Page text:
Parker Pooh-Poohs Facebook Privacy Panic

Facebook billionaire Sean Parker says data overload is a bigger problem for the site’s users than the much talked-about privacy issues. He also acknowledges Facebook is losing “power users” to Google+, but doubts this poses a serious long-term threat.

Parker, who co-founded Napster and is best known in the mainstream for being portrayed by Justin Timberlake in The Social Network, was speaking at the Web 2.0 Summit event in San Francisco, said “I don’t think privacy is an issue. That may be controversial, but I don’t think that’s Facebook’s biggest problem.”

Instead he believes the problem involved those users who contribute the most content and network the most widely. Parkers believes such users now feel a lack of control simply because they have so much data to deal with when trying to control what information they see and how they share it. He pointed to Facebook’s recent enhancements to make it easier to share with specified users only, seen by many as a take-off of the Circles feature on Google+, as a way of addressing this.

Discussing the prospect of Google+ taking Facebook’s crown, Parker acknowledged it was a possibility, simply because Facebook had done the same thing to MySpace when that seemed unlikely. But he noted that for this to happen “Facebook would have to screw up royally and Google would have to do something really smart.”

According to Parker, that’s simply because the power of the network effect means that for many individual users, making a switch isn’t worthwhile unless both their friends and even friends-of-friends also make the jump.

(That’s a very valid point, and I’d say far more powerful than the situation with MySpace and Facebook. While MySpace had a huge user base, it was largely people of a similar demographic. Facebook appeals to a wider range of people, making a stronger set of network chains.)

Parker also discussed the integration of Facebook and Spotify, saying the latter was an attempt to finish the “dream of frictionless-free, tiered service that enables music sharing” which Napster began. He believes the partnership could make it possible for bands to breakout purely through word of mouth even without the support of traditional media.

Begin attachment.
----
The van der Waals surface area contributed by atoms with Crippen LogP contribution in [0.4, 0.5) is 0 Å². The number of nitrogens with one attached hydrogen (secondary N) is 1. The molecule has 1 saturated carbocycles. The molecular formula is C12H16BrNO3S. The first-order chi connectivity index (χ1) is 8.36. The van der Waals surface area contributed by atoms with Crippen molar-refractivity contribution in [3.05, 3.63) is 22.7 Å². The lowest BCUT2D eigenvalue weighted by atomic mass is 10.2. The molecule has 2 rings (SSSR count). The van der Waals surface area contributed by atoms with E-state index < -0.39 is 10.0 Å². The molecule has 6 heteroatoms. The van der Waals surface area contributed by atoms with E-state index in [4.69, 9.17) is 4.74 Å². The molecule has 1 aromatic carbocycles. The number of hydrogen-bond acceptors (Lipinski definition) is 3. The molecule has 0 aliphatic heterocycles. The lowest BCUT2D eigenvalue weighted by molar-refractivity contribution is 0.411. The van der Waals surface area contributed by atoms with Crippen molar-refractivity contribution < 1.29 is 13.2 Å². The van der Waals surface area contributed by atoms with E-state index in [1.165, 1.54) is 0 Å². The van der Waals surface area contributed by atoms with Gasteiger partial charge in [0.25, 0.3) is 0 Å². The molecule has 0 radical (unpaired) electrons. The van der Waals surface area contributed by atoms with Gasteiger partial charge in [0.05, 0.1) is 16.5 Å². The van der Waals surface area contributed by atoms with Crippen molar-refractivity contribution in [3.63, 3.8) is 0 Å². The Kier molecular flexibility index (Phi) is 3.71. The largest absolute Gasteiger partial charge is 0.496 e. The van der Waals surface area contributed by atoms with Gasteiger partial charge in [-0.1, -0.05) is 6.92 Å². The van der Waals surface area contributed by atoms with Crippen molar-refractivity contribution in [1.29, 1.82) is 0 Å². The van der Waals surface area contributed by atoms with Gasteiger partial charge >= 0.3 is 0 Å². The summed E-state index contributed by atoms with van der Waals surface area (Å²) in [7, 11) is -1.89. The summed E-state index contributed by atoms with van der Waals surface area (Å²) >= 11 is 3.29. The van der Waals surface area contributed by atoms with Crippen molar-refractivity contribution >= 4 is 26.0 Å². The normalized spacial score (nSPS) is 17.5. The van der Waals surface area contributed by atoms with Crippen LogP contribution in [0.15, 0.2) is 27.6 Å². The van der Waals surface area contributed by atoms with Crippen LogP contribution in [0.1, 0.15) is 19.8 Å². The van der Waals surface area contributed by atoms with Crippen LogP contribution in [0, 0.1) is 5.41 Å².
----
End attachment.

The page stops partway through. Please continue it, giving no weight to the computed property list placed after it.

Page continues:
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5 Responses to Parker Pooh-Poohs Facebook Privacy Panic

  1. Yeah, go ahead…keep a blind eye on that, will ya? I used to be on Facebook, but I deleted my account and went to Google + where I can have options set to what I WANT and what I WANT to see, not what some site TELLS ME I HAVE TO SEE. Pretty soon, Facebook, all your users will be ignorant 12 yr olds and other conformists who's brain matter has been turned to oatmeal by your rhetoric. I for one think for myself and will not be led. All the smart people are choosing Google +…deal with it.

    • Oops…"whose", not "who's….passionate writing makes me forget my spelling and grammar at times. Brain moving faster than the fingers and all that :-)

      • I question if you realize that with Facebook you can limit what you see, how you see it, and when you see it. Especially if you get Chrome extensions like AdBlock+ which hide the side ads and such. Google+ does this automatically sure, but that's because G+ is more of a side project for Google, an experiment of sorts.

        • Well, their "experiment" is going to be a lesson to Facebook that the masses don't want to be controlled. I know all about what you CAN do with Facebook, but what THEY can do is a little more daunting as far as privacy issues and changing the way the feed functions to however THEY want it, with no regard to their followers wishes. No sir, buddy…I'm moving on. Facebook and their leadership has become overbearing and pompous…time to take them down a peg. Google + for me!

  2. The only problem I have with Facebook is the same problem I had with Myspace, and that is the addition of applications.

    It's a social network site, not goddamn Newgrounds.com. If I want to play shitty flash games, I don't need to go to Facebook to play them, nor get plagued with half a million notifications whenever someone adds a new app that I haven't managed to block yet.

    I have both a G+ and Facebook, and use G+ for my more discussion-based threads and comments. Facebook, I just use to connect and see what people are up to. Maybe bitch and rant a little about life, etc.

    Overall though, I'm starting to feel that G+ > Facebook, simply for ease of use and cleanliness.

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